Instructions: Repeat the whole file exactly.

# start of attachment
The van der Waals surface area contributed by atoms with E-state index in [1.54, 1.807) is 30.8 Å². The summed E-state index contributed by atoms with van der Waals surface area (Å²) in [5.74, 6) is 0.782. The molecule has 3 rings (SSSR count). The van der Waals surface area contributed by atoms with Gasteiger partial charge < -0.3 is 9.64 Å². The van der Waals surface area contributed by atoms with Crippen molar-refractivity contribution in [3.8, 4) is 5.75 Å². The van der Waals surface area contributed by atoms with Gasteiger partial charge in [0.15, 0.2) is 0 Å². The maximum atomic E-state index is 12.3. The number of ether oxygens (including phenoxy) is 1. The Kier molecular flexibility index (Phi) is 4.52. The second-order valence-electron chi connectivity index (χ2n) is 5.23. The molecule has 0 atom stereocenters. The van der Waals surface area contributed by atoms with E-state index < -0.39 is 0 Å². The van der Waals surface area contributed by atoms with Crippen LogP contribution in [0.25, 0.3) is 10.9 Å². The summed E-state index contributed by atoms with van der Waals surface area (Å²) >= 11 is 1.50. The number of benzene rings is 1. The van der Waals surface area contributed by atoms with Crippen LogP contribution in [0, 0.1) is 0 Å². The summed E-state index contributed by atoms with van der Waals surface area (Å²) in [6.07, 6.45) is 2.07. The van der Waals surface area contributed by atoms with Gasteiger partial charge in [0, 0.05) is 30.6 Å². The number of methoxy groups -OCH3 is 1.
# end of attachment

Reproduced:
The van der Waals surface area contributed by atoms with E-state index in [1.54, 1.807) is 30.8 Å². The summed E-state index contributed by atoms with van der Waals surface area (Å²) in [5.74, 6) is 0.782. The molecule has 3 rings (SSSR count). The van der Waals surface area contributed by atoms with Gasteiger partial charge < -0.3 is 9.64 Å². The van der Waals surface area contributed by atoms with Crippen molar-refractivity contribution in [3.8, 4) is 5.75 Å². The van der Waals surface area contributed by atoms with Gasteiger partial charge in [0.15, 0.2) is 0 Å². The maximum atomic E-state index is 12.3. The number of ether oxygens (including phenoxy) is 1. The Kier molecular flexibility index (Phi) is 4.52. The second-order valence-electron chi connectivity index (χ2n) is 5.23. The molecule has 0 atom stereocenters. The van der Waals surface area contributed by atoms with E-state index < -0.39 is 0 Å². The van der Waals surface area contributed by atoms with Crippen LogP contribution in [0.25, 0.3) is 10.9 Å². The summed E-state index contributed by atoms with van der Waals surface area (Å²) >= 11 is 1.50. The number of benzene rings is 1. The van der Waals surface area contributed by atoms with Crippen LogP contribution in [0, 0.1) is 0 Å². The summed E-state index contributed by atoms with van der Waals surface area (Å²) in [6.07, 6.45) is 2.07. The van der Waals surface area contributed by atoms with Gasteiger partial charge in [0, 0.05) is 30.6 Å². The number of methoxy groups -OCH3 is 1.